6 with crowd in parade

Color: Black with four white stocking feet, a blaze of white on the face and a black mane and tail. Feathering above the hooves, this long hair covering their ankles makes this breed easily recognizable and it is thought the feather was developed during the first breedings with the Flemish and English Breeds. This feather, a thick mane and heavy coat helped the breed survive in the Scottish climate. 

Height: 17-19 hands (6 feet) at the shoulder (the tallest, stationary part of a horse)

Weight: 1,700-2,300 lbs. 

Age: 3-15 years

Gender: Gelding 

Temperament: Very gentle

Hooves: Average of 9-10 inches, or the approximate size of dinner plates 

Shoes: The shoes weigh about three pounds each and average nine inches wide and eight and half inches long. The farrier puts a leather pad between the shoe and the hoof for added support and protection.  The triangular metal piece on their toe is called the toe clip, and helps stabilize the shoe on the hoof.  The farrier resets their shoes every six to eight weeks. A horse’s foot is much like your fingernail so the shoeing does not hurt them.

Feed: Each horse consumes about 12-15 pounds of grain, 20-30 pounds of hay, and 20-25 gallons of water per day.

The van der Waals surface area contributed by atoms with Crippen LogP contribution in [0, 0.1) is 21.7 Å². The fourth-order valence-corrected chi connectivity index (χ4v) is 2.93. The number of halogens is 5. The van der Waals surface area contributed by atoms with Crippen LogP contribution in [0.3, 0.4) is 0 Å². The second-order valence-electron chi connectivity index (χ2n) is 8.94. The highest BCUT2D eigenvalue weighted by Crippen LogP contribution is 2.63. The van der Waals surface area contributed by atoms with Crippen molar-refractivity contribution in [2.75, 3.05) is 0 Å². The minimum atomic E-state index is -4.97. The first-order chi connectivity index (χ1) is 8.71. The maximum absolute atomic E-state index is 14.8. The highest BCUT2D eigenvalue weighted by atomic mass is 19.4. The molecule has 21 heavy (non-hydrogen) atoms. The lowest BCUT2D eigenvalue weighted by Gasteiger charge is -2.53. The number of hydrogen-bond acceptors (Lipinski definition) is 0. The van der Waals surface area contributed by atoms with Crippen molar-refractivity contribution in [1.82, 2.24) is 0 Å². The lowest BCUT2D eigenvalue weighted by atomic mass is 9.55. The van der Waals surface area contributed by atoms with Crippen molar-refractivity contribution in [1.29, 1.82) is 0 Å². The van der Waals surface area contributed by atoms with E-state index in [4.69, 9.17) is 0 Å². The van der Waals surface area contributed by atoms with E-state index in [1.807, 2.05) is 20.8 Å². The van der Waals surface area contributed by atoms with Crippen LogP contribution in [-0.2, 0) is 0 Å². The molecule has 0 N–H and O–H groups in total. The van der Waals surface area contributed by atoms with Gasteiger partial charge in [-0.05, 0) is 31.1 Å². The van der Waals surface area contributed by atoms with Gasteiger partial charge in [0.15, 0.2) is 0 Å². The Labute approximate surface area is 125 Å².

Transportation: Our horses travel in a custom-built 53-foot long tractor-trailer. It comes equipped with air-cushioned suspension, rubber flooring, and window fans. The horses ride side by side in their own stalls.  The vehicle lets us travel with nine horses plus the wagon, harness and all our supplies. 

Coach: The coach is a replica of an Abbott Downing Company Hotel Coach used in Concord, New Hampshire in 1880. It can carry 24 passengers and two drivers and was rebuilt by the Hansen Wheel and Wagon Shop in South Dakota. It is for private use only. 

Wagon: A beautiful handcrafted replica of a turn-of-the-century delivery wagon, the Express Clydesdales' show wagon undercarriage and body are based on a Studebaker design. It weighs over 3,000 pounds and was also built in South Dakota by the Hansen Wheel and Wagon Shop.

Clydesdale Gallery